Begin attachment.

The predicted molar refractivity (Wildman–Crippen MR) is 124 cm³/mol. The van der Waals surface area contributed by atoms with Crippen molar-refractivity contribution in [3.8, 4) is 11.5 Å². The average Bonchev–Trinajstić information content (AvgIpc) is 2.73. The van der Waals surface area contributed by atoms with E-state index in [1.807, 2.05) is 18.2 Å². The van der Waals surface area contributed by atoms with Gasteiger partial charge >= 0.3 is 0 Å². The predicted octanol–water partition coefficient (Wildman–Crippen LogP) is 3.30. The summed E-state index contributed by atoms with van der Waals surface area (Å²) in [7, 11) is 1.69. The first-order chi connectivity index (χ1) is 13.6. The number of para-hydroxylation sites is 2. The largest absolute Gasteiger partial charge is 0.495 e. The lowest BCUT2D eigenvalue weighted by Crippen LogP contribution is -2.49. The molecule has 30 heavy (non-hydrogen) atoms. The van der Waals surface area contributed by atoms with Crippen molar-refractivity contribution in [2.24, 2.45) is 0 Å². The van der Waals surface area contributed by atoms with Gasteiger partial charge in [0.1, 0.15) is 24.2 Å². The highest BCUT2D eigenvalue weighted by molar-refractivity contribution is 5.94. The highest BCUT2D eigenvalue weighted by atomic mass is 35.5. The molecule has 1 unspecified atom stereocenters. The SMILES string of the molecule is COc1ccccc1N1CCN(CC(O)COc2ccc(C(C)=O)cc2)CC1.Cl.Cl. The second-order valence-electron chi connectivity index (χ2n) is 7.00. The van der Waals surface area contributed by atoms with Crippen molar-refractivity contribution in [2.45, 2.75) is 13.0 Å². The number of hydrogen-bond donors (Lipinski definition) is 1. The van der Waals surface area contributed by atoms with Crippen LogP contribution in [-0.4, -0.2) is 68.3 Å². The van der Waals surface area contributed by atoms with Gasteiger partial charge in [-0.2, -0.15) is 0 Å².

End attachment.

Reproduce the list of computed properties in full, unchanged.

The predicted molar refractivity (Wildman–Crippen MR) is 124 cm³/mol. The van der Waals surface area contributed by atoms with Crippen molar-refractivity contribution in [3.8, 4) is 11.5 Å². The average Bonchev–Trinajstić information content (AvgIpc) is 2.73. The van der Waals surface area contributed by atoms with E-state index in [1.807, 2.05) is 18.2 Å². The van der Waals surface area contributed by atoms with Gasteiger partial charge >= 0.3 is 0 Å². The predicted octanol–water partition coefficient (Wildman–Crippen LogP) is 3.30. The summed E-state index contributed by atoms with van der Waals surface area (Å²) in [7, 11) is 1.69. The first-order chi connectivity index (χ1) is 13.6. The number of para-hydroxylation sites is 2. The largest absolute Gasteiger partial charge is 0.495 e. The lowest BCUT2D eigenvalue weighted by Crippen LogP contribution is -2.49. The molecule has 30 heavy (non-hydrogen) atoms. The van der Waals surface area contributed by atoms with Crippen molar-refractivity contribution in [2.24, 2.45) is 0 Å². The van der Waals surface area contributed by atoms with Gasteiger partial charge in [0.1, 0.15) is 24.2 Å². The highest BCUT2D eigenvalue weighted by molar-refractivity contribution is 5.94. The highest BCUT2D eigenvalue weighted by atomic mass is 35.5. The molecule has 1 unspecified atom stereocenters. The SMILES string of the molecule is COc1ccccc1N1CCN(CC(O)COc2ccc(C(C)=O)cc2)CC1.Cl.Cl. The second-order valence-electron chi connectivity index (χ2n) is 7.00. The van der Waals surface area contributed by atoms with Crippen molar-refractivity contribution in [2.45, 2.75) is 13.0 Å². The number of hydrogen-bond donors (Lipinski definition) is 1. The van der Waals surface area contributed by atoms with Crippen LogP contribution in [-0.4, -0.2) is 68.3 Å². The van der Waals surface area contributed by atoms with Gasteiger partial charge in [-0.2, -0.15) is 0 Å².